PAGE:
When the de Blasio administration unveiled a promotional video this summer in its bid to lure the Democratic National Convention to Brooklyn in 2016, most viewers saw a slick, breezy collage of a pulsing New York City — schoolchildren and Citi Bikes, culinary wonders and brochure-worthy parks.
Veterans of the previous administration saw something else: a rare, if silent, affirmation of the Bloomberg age from the successors who have sharply criticized it.
“V impressed w #DNCNYC video,” Howard Wolfson, the former deputy mayor under Michael R. Bloomberg, wrote on Twitter last month, ticking off six Bloomberg-era changes, like green taxis and pedestrian plazas, highlighted on screen. “Lots of great selling points!”
Asked about Mr. Wolfson’s message, Peter Ragone, senior adviser to Mayor Bill de Blasio, emailed a smiley face.
The relationship between successive administrations is rarely uncomplicated. Perceived digs fester. Legacies wax and wane. And that magic date — the point at which a mayor is expected to cease criticisms of his predecessor — is never universally agreed upon.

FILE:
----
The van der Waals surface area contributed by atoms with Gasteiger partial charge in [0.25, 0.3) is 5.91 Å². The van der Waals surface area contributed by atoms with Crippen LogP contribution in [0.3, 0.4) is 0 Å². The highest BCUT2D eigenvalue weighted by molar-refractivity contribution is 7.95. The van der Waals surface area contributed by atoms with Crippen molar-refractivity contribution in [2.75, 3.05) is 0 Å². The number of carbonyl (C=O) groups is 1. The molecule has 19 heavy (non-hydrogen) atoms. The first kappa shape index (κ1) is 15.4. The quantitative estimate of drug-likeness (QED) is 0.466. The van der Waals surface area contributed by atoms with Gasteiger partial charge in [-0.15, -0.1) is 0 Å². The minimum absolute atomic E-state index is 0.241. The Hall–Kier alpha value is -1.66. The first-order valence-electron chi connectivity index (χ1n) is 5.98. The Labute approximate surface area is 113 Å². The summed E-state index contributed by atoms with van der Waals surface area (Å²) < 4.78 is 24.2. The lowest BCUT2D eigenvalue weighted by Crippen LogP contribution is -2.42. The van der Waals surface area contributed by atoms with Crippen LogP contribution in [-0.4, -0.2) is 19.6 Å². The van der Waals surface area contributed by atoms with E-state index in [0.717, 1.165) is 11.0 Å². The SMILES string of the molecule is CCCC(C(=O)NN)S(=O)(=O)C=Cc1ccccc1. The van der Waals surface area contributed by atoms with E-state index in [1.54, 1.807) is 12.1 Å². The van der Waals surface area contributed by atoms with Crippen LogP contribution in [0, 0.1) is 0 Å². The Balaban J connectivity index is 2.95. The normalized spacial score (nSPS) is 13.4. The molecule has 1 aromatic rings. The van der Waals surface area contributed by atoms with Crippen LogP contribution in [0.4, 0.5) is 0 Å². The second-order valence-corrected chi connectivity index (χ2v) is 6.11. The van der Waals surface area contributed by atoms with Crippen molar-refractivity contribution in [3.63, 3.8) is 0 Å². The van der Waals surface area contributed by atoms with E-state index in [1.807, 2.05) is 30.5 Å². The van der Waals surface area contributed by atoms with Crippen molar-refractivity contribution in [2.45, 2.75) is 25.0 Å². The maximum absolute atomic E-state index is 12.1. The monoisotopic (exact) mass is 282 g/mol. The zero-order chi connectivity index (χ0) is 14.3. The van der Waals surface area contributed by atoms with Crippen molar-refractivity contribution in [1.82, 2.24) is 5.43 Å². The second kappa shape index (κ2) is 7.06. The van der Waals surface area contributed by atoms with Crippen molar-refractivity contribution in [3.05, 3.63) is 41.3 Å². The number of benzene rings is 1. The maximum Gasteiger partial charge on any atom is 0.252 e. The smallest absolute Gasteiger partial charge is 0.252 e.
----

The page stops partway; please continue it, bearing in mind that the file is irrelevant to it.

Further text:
Yet in the more than eight months since Mr. de Blasio’s inauguration — an event at which a number of speakers, though not Mr. de Blasio, assailed the former mayor — an entirely peaceful transfer of power has proved particularly elusive. After a stinging critique of Mr. Bloomberg’s tenure helped propel Mr. de Blasio to victory last year, the mayor and his surrogates have continued to issue pointed barbs at times, while appearing less eager to highlight Mr. Bloomberg’s contributions to some well-regarded policies that have been continued or expanded.
In recent weeks, as Mr. Bloomberg’s reign has faced withering criticism over the handling of disaster relief after Hurricane Sandy and oversight at Rikers Island, among other issues, former Bloomberg administration officials have increasingly moved to defend their former (and, in many cases, current) boss.